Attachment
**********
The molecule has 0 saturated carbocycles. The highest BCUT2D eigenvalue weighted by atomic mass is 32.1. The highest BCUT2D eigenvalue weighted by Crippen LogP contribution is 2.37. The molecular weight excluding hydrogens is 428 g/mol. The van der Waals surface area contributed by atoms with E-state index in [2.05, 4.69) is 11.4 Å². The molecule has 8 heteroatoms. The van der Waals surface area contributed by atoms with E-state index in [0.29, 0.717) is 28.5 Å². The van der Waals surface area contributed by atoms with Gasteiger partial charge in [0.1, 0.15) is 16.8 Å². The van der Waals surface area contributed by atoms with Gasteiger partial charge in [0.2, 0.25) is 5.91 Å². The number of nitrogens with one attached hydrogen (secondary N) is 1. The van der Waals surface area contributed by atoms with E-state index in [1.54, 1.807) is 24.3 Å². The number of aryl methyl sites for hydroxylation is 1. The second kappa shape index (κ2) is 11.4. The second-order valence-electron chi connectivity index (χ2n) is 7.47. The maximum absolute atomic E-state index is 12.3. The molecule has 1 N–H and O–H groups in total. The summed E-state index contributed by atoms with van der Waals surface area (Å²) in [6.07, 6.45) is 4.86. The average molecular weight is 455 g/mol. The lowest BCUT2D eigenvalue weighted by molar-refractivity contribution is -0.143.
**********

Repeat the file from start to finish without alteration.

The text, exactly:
The molecule has 0 saturated carbocycles. The highest BCUT2D eigenvalue weighted by atomic mass is 32.1. The highest BCUT2D eigenvalue weighted by Crippen LogP contribution is 2.37. The molecular weight excluding hydrogens is 428 g/mol. The van der Waals surface area contributed by atoms with E-state index in [2.05, 4.69) is 11.4 Å². The molecule has 8 heteroatoms. The van der Waals surface area contributed by atoms with E-state index in [0.29, 0.717) is 28.5 Å². The van der Waals surface area contributed by atoms with Gasteiger partial charge in [0.1, 0.15) is 16.8 Å². The van der Waals surface area contributed by atoms with Gasteiger partial charge in [0.2, 0.25) is 5.91 Å². The number of nitrogens with one attached hydrogen (secondary N) is 1. The van der Waals surface area contributed by atoms with E-state index in [1.54, 1.807) is 24.3 Å². The number of aryl methyl sites for hydroxylation is 1. The second kappa shape index (κ2) is 11.4. The second-order valence-electron chi connectivity index (χ2n) is 7.47. The maximum absolute atomic E-state index is 12.3. The molecule has 1 N–H and O–H groups in total. The summed E-state index contributed by atoms with van der Waals surface area (Å²) in [6.07, 6.45) is 4.86. The average molecular weight is 455 g/mol. The lowest BCUT2D eigenvalue weighted by molar-refractivity contribution is -0.143.